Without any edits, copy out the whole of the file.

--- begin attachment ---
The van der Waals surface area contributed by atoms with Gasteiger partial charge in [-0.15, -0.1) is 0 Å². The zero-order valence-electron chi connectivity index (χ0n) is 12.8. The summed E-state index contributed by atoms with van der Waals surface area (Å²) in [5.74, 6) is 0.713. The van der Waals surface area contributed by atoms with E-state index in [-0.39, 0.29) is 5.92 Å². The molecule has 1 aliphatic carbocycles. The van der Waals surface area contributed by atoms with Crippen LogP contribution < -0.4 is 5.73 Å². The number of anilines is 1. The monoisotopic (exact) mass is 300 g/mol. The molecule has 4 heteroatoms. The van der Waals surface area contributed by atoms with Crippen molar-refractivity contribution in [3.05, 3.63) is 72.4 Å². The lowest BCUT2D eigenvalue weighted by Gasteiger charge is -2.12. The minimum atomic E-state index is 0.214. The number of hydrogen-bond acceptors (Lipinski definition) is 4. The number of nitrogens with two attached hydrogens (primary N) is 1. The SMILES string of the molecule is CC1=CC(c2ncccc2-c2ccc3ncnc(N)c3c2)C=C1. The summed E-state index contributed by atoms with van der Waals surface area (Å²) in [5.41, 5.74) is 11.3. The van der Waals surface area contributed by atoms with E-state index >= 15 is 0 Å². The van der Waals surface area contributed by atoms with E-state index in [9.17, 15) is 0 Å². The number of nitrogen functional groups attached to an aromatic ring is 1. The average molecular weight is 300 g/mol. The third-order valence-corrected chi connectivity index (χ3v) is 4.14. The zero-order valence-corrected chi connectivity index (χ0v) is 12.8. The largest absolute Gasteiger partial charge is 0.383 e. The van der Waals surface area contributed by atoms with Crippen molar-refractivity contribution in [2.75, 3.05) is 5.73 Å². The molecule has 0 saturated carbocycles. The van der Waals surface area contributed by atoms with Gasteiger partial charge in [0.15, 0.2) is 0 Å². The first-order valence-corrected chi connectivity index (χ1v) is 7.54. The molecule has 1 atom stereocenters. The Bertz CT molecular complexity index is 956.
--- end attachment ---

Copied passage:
The van der Waals surface area contributed by atoms with Gasteiger partial charge in [-0.15, -0.1) is 0 Å². The zero-order valence-electron chi connectivity index (χ0n) is 12.8. The summed E-state index contributed by atoms with van der Waals surface area (Å²) in [5.74, 6) is 0.713. The van der Waals surface area contributed by atoms with E-state index in [-0.39, 0.29) is 5.92 Å². The molecule has 1 aliphatic carbocycles. The van der Waals surface area contributed by atoms with Crippen LogP contribution < -0.4 is 5.73 Å². The number of anilines is 1. The monoisotopic (exact) mass is 300 g/mol. The molecule has 4 heteroatoms. The van der Waals surface area contributed by atoms with Crippen molar-refractivity contribution in [3.05, 3.63) is 72.4 Å². The lowest BCUT2D eigenvalue weighted by Gasteiger charge is -2.12. The minimum atomic E-state index is 0.214. The number of hydrogen-bond acceptors (Lipinski definition) is 4. The number of nitrogens with two attached hydrogens (primary N) is 1. The SMILES string of the molecule is CC1=CC(c2ncccc2-c2ccc3ncnc(N)c3c2)C=C1. The summed E-state index contributed by atoms with van der Waals surface area (Å²) in [5.41, 5.74) is 11.3. The van der Waals surface area contributed by atoms with E-state index >= 15 is 0 Å². The van der Waals surface area contributed by atoms with E-state index in [9.17, 15) is 0 Å². The number of nitrogen functional groups attached to an aromatic ring is 1. The average molecular weight is 300 g/mol. The third-order valence-corrected chi connectivity index (χ3v) is 4.14. The zero-order valence-corrected chi connectivity index (χ0v) is 12.8. The largest absolute Gasteiger partial charge is 0.383 e. The van der Waals surface area contributed by atoms with Crippen molar-refractivity contribution in [2.75, 3.05) is 5.73 Å². The molecule has 0 saturated carbocycles. The van der Waals surface area contributed by atoms with Gasteiger partial charge in [0.15, 0.2) is 0 Å². The first-order valence-corrected chi connectivity index (χ1v) is 7.54. The molecule has 1 atom stereocenters. The Bertz CT molecular complexity index is 956.